To see the full multimedia package for this story, including videos, a photo gallery and an interactive graphic, visit www.columbian.com/growth.It’s a three-step recipe for reviving an economy: take land, add labor and stir in capital.Companies still need smart leaders and strong products, of course, but when a community can offer places to operate, a work force trained to do the job, and money to pay the way, solid businesses are positioned to grow.Trouble is, Clark County lacks the right mix of those three key ingredients, and it’s holding us back.As the U.S. economy slowly recovers, Clark County is staggering under the weight of 28 consecutive months of double-digit unemployment, the third-worst foreclosure rate in the state and scant job growth. “We just haven’t seen the turnaround,” said Scott Bailey, regional labor economist for the state Employment Security Department. Today, some 28,000 of our friends, neighbors, and family members are unemployed and looking for work. With the private sector providing the vast majority of local jobs, businesses need to start growing and hiring again to bring those numbers down.Corporate crisisA thriving sawmill on the Columbia River offers insight into the importance of land, labor and capital for one company — or even a region — to turn itself around.Though healthy today, Vancouver-based Columbia Vista Corp. suffered an economic crisis of its own in the mid-1990s, when Japan’s real estate and stock bubble burst. Buyers from that country had been Columbia Vista’s primary customers, making frequent payments that allowed the sawmill to keep the lights on, the logs coming in and the paychecks going out. Now its primary source of capital was gone.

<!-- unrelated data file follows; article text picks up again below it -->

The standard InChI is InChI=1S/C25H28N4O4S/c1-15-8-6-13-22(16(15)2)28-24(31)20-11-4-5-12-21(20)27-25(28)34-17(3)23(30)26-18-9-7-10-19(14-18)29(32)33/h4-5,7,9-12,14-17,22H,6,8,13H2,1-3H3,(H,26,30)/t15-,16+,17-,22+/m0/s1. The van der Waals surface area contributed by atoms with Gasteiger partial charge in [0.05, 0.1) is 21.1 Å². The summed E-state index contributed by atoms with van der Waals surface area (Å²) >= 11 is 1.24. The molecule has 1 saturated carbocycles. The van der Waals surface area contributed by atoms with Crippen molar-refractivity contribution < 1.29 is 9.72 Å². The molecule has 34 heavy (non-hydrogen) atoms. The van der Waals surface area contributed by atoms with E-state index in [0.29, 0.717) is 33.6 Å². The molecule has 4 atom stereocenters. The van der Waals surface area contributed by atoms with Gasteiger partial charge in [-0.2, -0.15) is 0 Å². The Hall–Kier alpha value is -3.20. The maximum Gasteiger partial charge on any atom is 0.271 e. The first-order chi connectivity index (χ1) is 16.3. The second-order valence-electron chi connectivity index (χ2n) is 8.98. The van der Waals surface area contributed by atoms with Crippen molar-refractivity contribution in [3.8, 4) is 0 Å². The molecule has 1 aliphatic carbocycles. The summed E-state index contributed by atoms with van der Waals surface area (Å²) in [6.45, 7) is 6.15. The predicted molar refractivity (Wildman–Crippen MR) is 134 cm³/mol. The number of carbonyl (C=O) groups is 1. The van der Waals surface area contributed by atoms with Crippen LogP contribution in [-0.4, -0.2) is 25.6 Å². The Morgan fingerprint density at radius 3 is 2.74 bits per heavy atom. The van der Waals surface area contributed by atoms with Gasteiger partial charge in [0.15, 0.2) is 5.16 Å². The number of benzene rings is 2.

September 16, 2019